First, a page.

If the thyroid gland starts to lose its ability to put out an adequate level of thyroid hormone, then the anterior pituitary starts to crank up the levels of TSH that it sends out, hoping to get the thyroid gland to produce more thyroid hormone. So, usually, as one becomes hypothyroid TSH goes up.
In terms of effects on appetite and body composition the main effects are indirect. As your body uses less energy (low thyroid) more of what you eat gets stored as fat. As your body uses more energy (high thyroid) you tend to lose weight.
This has led, over the years, to a recurrent idea that the solution to being overweight is to crank up the thyroid.
The problems with this approach are –
- Overshooting your body’s natural thyroid level results in other negative effects which outweigh any effects on weight – early osteoporosis, cardiac problems.
- High thyroid tends to have only a modest effect on weight loss
Sex Hormone Systems
These systems have more profound effects on body composition than we have really been aware of up until the last few years. Testosterone (in both men and women) regulates muscle mass. And estrogen (in both men and women) regulates fat stores.
Testosterone increases muscle mass and strength. And low testosterone is associated with loss of strength and may be a major source of disability in older people.
Estrogen turns out to have an important role in fat regulation in both men and women. As estrogen levels fall (after menopause for women) fat stores tend to increase. In men the blood level of estrogen is determined by how much testosterone there is – testosterone gets converted to estrogen – so as testosterone levels fall, estrogen levels go down, and that, in turn, leads to more fat deposition.
Before the recent research on the benefits of higher levels of estrogen, in men and women, in terms of reduced level of body fat, the fact that testosterone is converted to estrogen in the body (particularly, as it happens, in fat cells) had led to prescribing medicines to block that conversion. Medicines which may, inadvertently, have contributed to increased body fat.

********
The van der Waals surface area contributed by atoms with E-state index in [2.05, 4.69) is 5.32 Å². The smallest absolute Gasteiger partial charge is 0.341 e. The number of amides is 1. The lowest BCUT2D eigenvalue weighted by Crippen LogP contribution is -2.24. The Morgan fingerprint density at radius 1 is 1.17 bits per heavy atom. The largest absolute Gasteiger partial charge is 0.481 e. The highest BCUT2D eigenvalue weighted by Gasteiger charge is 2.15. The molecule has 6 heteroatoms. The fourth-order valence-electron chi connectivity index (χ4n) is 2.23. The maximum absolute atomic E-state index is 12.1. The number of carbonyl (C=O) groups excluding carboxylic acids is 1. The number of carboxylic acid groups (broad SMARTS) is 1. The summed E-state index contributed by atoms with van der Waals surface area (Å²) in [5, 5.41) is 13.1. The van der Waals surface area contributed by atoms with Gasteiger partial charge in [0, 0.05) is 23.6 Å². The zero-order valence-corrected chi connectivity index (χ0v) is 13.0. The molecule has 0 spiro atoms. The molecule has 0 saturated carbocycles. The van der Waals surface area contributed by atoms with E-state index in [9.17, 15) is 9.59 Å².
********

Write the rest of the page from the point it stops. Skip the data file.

Whereas estrogen supplementation in men is probably not a good idea, this may lead to another reason to use testosterone supplements in older men.
The Insulin System
The insulin – glucagon system serves to regulate blood sugar. Blood sugar is critically important to a number of organs that rely almost exclusively on blood sugar as a source of energy. Of these organs, the brain is probably the most important one. Low blood glucose rapidly leads to shutting down the brain, and ultimately to seizures and death.
Again, maintaining high enough levels of blood sugar had always been the most important challenge, until we changed our diet and lifestyle and high blood sugar became an epidemic.
Nowadays the main problem is “insulin resistance.”
Some people, in the presence of a diet rich with simple carbohydrates and a lifestyle with little exercise, become increasingly resistant to the effects of insulin. There appears to be a strong genetic basis to this tendency – some native american populations have incredibly high rates of diabetes in this century.
Insulin basically stimulates the body to use blood sugar. Insulin resistant cells can’t use the blood sugar, and because they can’t use blood sugar, the body develops abnormally high levels of blood sugar that are associated with damage to various organ systems.
The metabolic syndrome is the combination of insulin resistance, elevated cholesterol (along with other lipids) and hypertension. Although the exact way that this syndrome develops are not entirely clear, it does appear that early intervention with lifestyle changes, and, often, medication like metformin that enhance insulin sensitivity may help to prevent some of the adverse consequences of this condition.
Paying attention to the literature in this evolving area is probably a good idea.